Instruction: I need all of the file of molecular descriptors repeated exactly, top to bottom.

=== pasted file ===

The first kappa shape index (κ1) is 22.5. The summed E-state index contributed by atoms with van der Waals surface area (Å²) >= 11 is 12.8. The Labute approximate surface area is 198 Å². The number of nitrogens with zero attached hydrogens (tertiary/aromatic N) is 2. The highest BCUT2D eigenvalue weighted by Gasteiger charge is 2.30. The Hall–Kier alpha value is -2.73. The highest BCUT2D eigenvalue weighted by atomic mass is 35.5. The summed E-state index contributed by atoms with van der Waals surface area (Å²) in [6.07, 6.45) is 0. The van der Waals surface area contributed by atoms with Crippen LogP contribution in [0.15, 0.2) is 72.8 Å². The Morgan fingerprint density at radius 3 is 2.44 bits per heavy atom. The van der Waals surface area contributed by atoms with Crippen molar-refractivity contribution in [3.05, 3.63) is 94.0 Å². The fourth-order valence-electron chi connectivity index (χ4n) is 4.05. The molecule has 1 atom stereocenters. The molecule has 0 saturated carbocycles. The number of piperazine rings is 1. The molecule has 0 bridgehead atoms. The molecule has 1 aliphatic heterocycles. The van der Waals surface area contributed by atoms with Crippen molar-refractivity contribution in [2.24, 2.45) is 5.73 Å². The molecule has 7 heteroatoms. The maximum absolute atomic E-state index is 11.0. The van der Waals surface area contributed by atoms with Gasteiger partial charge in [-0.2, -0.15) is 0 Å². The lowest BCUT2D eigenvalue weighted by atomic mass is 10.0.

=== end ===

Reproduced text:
The first kappa shape index (κ1) is 22.5. The summed E-state index contributed by atoms with van der Waals surface area (Å²) >= 11 is 12.8. The Labute approximate surface area is 198 Å². The number of nitrogens with zero attached hydrogens (tertiary/aromatic N) is 2. The highest BCUT2D eigenvalue weighted by Gasteiger charge is 2.30. The Hall–Kier alpha value is -2.73. The highest BCUT2D eigenvalue weighted by atomic mass is 35.5. The summed E-state index contributed by atoms with van der Waals surface area (Å²) in [6.07, 6.45) is 0. The van der Waals surface area contributed by atoms with Crippen LogP contribution in [0.15, 0.2) is 72.8 Å². The Morgan fingerprint density at radius 3 is 2.44 bits per heavy atom. The van der Waals surface area contributed by atoms with Crippen molar-refractivity contribution in [3.05, 3.63) is 94.0 Å². The fourth-order valence-electron chi connectivity index (χ4n) is 4.05. The molecule has 1 atom stereocenters. The molecule has 0 saturated carbocycles. The number of piperazine rings is 1. The molecule has 0 bridgehead atoms. The molecule has 1 aliphatic heterocycles. The van der Waals surface area contributed by atoms with Crippen molar-refractivity contribution in [2.24, 2.45) is 5.73 Å². The molecule has 7 heteroatoms. The maximum absolute atomic E-state index is 11.0. The van der Waals surface area contributed by atoms with Gasteiger partial charge in [-0.2, -0.15) is 0 Å². The lowest BCUT2D eigenvalue weighted by atomic mass is 10.0.